English is one of the easiest languages to learn at a basic level, but one of the most difficult to become fluent in. While this is a gross generalization because it depends entirely on the linguistic origin of the person learning, it is, nonetheless, generally true. It shares many words with the Germanic and so-called Romance languages, like French, Italian and Spanish. The English vocabulary is 26 percent Germanic, 30 percent French and 30 percent Latin in origin. For those whose native language is Asian or Middle Eastern, however, with a completely different alphabet and approach to language, it is mind-blowing. The global availability of many sources of English, such as television, films, videos and the internet, makes learning bad English easy, but mangled English can still remain understandable—take American, for instance (sorry, couldn’t resist that). In more precise languages, like French and German, it is not so. I sometimes wonder if English isn’t the de facto language of diplomacy because of its inaccuracy; meanings can be subtly cloaked or subverted.

It’s easy to pick many instances where the English can be correct, but the meaning, to a learner, totally obscure and illogical if not actually the product of lunacy. For instance: a house that burns up burns down; you fill in a form by filling it out; an alarm goes off by going on. Sometimes, the meaning isn’t that of the words themselves: my bucket list; he kicked the bucket; she jumped down my throat; he hit the roof. Words like dough, tough, and bough are spelled similarly but pronounced differently. You can run something by someone, run up a bill or a hill. You can have a run in with someone, run into a shop, run into a friend, or get run over. There is no egg in eggplant, no ham in hamburger, and there is neither apple nor pine in pineapple. Sweetmeats are candies while sweetbreads are meat. Rocky Mountain oysters are not oysters. In short, English is a minefield for the learner aiming at anything higher than general usage and looking for some sensible rules to grasp without too many exceptions. People, not computers, invented English and it reflects the creativity of the human race. You could say it’s a race we are all in.

Even closely related English forms like British and American can have their pitfalls for the unwary visitor, and the more embarrassing have often been played up for comedic effect in films and videos. For instance, the image evoked by “firemen wearing red suspenders” is very different in the two countries, for suspenders in Britain are a garter belt. In Britain, a vest is an undershirt or waistcoat—depending on the context—a rubber is an eraser, knickers are feminine underwear not knee-length trousers, and pants are underwear too. Braces hold trousers up in Britain instead of a belt and so on, endlessly to be exploited by creative scriptwriters. Those firemen should be wearing red braces!

Both Britain and the U.S. also have regional dialects for the student of the language to cope with. It’s difficult enough for many Britons to understand someone with a broad Glasgow (Scottish) accent, let alone a foreigner (and, by the way, you should let foreigners alone). The northeast of England has its “Geordie” accent, with it’s own common usage and commonly substituted words like “yem” for “home.” For instance, “Away, man, gan yem canny” means “Goodbye, go home carefully.” Cockney, of course, is equally impenetrable. Perhaps the deep south of the U.S. and the New England states have similar difficulties.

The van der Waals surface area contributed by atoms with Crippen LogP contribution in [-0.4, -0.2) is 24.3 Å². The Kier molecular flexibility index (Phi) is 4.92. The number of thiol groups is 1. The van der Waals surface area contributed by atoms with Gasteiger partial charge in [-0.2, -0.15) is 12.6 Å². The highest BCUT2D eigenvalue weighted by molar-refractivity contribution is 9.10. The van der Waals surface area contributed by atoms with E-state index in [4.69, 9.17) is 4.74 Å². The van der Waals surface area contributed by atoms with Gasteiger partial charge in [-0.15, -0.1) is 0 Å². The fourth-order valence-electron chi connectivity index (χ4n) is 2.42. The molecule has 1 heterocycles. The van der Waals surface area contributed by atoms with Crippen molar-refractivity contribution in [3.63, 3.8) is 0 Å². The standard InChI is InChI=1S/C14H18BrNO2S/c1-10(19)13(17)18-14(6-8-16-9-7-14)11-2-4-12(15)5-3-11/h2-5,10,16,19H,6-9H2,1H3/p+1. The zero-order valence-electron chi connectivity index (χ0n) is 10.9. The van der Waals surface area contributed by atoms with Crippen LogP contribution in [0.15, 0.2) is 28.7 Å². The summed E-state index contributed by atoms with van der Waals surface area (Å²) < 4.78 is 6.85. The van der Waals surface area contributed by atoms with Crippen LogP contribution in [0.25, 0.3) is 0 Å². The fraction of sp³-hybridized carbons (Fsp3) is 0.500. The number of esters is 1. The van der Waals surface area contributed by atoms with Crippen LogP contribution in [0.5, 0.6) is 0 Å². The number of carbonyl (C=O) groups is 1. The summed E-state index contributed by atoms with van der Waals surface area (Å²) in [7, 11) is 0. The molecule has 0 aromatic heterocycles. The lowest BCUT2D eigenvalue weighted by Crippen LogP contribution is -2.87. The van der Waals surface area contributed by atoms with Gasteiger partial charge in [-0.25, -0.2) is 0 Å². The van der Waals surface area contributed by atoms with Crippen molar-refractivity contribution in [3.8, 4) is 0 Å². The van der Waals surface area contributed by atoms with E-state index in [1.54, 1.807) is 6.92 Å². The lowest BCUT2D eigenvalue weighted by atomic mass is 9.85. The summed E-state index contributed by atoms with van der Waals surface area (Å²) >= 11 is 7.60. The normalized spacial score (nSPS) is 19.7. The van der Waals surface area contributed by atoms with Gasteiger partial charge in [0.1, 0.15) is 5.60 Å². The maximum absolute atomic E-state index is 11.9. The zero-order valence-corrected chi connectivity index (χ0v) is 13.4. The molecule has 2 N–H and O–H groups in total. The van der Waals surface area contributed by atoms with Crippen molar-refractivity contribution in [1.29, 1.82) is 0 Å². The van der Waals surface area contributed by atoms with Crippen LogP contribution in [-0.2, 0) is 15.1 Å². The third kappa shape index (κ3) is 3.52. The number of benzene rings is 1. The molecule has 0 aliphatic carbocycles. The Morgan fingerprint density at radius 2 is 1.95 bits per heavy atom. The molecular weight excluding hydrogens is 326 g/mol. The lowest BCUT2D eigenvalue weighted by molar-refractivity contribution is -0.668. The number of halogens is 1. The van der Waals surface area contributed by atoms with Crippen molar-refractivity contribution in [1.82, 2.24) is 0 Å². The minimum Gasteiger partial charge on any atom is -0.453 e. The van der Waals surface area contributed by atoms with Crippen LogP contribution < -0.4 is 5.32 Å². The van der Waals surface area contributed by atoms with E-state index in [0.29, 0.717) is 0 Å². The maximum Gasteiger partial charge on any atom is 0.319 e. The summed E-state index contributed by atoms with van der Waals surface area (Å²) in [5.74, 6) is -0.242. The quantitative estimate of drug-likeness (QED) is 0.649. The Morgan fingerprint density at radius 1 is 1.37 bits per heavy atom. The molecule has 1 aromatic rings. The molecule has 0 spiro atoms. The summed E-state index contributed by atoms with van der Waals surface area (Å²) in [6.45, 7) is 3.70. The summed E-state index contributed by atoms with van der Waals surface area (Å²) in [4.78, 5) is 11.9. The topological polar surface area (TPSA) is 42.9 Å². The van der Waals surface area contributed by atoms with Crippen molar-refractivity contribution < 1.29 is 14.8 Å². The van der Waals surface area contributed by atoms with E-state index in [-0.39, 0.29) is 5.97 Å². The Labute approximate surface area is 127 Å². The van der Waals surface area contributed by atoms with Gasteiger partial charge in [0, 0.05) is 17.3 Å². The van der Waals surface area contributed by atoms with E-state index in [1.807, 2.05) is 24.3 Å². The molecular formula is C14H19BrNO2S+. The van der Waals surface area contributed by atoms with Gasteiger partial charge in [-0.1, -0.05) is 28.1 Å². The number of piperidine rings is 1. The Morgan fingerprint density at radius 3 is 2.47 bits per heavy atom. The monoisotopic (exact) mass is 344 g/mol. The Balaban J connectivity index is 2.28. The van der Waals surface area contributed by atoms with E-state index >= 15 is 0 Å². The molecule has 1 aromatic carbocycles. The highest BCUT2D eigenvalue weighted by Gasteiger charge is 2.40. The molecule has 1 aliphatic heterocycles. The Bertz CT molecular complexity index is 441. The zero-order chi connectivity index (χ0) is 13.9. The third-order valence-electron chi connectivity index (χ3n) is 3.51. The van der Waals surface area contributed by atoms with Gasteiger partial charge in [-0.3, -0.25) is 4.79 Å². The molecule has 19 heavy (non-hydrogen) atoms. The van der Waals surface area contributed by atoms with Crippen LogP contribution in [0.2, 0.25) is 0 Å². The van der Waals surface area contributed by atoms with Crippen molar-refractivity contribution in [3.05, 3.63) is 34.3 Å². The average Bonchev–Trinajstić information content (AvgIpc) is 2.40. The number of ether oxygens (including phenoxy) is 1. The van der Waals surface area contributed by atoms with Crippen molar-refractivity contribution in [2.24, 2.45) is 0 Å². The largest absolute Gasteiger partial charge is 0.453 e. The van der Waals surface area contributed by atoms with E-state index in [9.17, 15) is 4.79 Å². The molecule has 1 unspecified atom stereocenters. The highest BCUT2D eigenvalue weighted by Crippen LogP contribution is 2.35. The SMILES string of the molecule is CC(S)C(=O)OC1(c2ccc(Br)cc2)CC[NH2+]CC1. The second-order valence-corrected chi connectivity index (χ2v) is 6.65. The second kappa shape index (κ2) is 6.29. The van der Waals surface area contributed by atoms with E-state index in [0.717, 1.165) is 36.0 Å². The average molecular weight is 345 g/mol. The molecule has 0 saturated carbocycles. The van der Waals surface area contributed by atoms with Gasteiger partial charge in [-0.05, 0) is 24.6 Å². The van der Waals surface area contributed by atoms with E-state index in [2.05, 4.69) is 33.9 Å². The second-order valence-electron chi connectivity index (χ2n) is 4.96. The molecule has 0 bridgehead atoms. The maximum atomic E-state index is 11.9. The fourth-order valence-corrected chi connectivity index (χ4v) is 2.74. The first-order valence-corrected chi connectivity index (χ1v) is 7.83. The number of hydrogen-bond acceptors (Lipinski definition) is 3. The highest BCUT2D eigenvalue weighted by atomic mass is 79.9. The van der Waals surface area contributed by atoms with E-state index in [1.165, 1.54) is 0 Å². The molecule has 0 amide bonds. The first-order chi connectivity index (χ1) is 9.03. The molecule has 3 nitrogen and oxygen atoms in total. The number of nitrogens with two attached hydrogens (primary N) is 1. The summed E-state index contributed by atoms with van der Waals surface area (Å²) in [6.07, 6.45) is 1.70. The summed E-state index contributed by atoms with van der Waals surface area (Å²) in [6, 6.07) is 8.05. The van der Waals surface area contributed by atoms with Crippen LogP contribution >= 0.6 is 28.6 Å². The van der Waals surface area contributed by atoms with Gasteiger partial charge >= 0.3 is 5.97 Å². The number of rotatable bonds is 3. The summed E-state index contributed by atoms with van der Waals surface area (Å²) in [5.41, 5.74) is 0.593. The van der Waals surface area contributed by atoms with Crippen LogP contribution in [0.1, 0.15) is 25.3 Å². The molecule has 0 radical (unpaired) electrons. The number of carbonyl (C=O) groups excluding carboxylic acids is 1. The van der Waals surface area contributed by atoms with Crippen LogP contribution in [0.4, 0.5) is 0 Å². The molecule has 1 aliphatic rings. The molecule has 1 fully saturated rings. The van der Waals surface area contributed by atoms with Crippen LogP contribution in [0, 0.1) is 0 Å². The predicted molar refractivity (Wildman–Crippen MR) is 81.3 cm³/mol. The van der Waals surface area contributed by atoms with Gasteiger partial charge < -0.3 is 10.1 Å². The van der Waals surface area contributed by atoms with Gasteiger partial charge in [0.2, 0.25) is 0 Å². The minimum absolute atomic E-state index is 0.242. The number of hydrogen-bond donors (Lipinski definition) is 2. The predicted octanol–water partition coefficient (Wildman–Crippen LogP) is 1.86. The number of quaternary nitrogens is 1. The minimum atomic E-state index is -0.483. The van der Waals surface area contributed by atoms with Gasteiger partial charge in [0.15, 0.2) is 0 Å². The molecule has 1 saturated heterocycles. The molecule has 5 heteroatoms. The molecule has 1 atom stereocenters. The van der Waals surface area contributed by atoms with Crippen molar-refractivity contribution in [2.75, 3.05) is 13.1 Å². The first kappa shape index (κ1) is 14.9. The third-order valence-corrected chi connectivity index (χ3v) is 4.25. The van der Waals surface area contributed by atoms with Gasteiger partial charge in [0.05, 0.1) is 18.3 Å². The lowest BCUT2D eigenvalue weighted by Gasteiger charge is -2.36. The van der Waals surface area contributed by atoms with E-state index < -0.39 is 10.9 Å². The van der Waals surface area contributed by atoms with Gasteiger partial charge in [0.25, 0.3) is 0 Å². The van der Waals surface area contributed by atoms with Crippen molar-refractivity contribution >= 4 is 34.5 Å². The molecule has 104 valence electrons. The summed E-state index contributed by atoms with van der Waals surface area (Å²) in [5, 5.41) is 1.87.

Not only are the broader dialects impossible, but also the casually used, idiomatic phrases describing common conditions or situations would certainly mystify. Many of those are centuries old. For instance, “It’s raining cats and dogs;” we all know this is not to be taken literally and means it is raining very heavily. I’ve even heard “it’s raining stair rods.” You would have to know what stair rods are to understand that (straight rods over a stair carpet that are fastened each end in the angle between stairs to retain a carpet runner—which doesn’t run, by the way). Swedish actually has a parallel: “The rain stands like canes hitting the ground.” Forceful, heavy raindrops can look like an extended rod or cane.

The use of “cats and dogs” in the saying is equally inexplicable, though there are several possibilities. An equivalent phrase (with “polecats” instead of “cats”) was in use in the 17th century. There is also a Greek phrase: cata doxa, which means “contrary to experience or belief” that sounds like a logical origin, but no evidence exists that it is. One bizarre suggestion is that the poor drainage systems of the 17th century may have contained the corpses of dead animals which were expelled during a heavy rain or flood. A Jonathan Swift poem of 1710 actually refers to such.

Most languages have similar idioms about rain. For instance, the Afrikaans: “ou vrouens met knopkieries reën” literally means, “raining old women with clubs.” Strangely, Welsh has an equivalent: “raining old ladies and sticks.” Either to be avoided. An American response might be “Go figure!” or “Say, what?”, which itself might add to confusion. Many languages use idioms with the word “bucket” or some other container as the source of heavy rain, as in the British, “it’s bucketing down.” Certainly, I would hesitate to leave shelter in Norway when it’s “det regner trollkjerrier”—raining she-trolls.

People tell me two of the most difficult things to grasp in another language are jokes and puns. These often reference shared cultural experiences or allusions that a newcomer can have no inkling of. Whether raining cats, dogs, frogs, buckets or she-trolls, I’m sure all would totally confuse the student trying to learn the respective languages. I’m sure I wouldn’t stand a snowball’s chance in hell of learning Japanese or Arabic.

© David Cuin 2022